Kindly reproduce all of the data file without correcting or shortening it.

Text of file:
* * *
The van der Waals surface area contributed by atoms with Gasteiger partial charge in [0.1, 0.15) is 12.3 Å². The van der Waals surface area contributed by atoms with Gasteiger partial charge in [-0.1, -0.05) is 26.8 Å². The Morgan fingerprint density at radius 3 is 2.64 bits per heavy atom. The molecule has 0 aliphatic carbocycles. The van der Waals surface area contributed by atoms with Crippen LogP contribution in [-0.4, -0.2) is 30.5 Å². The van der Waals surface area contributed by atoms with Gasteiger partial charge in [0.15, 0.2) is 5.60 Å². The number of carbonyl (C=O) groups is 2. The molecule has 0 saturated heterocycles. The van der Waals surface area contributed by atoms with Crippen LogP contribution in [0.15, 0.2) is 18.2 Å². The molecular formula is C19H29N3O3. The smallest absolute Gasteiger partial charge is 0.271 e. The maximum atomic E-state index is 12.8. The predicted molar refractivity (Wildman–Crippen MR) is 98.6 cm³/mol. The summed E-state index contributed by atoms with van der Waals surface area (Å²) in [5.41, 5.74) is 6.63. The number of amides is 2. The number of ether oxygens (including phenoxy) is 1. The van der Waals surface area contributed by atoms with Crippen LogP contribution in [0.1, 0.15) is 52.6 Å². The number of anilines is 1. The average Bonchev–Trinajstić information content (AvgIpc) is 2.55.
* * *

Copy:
The van der Waals surface area contributed by atoms with Gasteiger partial charge in [0.1, 0.15) is 12.3 Å². The van der Waals surface area contributed by atoms with Gasteiger partial charge in [-0.1, -0.05) is 26.8 Å². The Morgan fingerprint density at radius 3 is 2.64 bits per heavy atom. The molecule has 0 aliphatic carbocycles. The van der Waals surface area contributed by atoms with Crippen LogP contribution in [-0.4, -0.2) is 30.5 Å². The van der Waals surface area contributed by atoms with Gasteiger partial charge in [0.15, 0.2) is 5.60 Å². The number of carbonyl (C=O) groups is 2. The molecule has 0 saturated heterocycles. The van der Waals surface area contributed by atoms with Crippen LogP contribution in [0.15, 0.2) is 18.2 Å². The molecular formula is C19H29N3O3. The smallest absolute Gasteiger partial charge is 0.271 e. The maximum atomic E-state index is 12.8. The predicted molar refractivity (Wildman–Crippen MR) is 98.6 cm³/mol. The summed E-state index contributed by atoms with van der Waals surface area (Å²) in [5.41, 5.74) is 6.63. The number of amides is 2. The number of ether oxygens (including phenoxy) is 1. The van der Waals surface area contributed by atoms with Crippen LogP contribution in [0.1, 0.15) is 52.6 Å². The number of anilines is 1. The average Bonchev–Trinajstić information content (AvgIpc) is 2.55.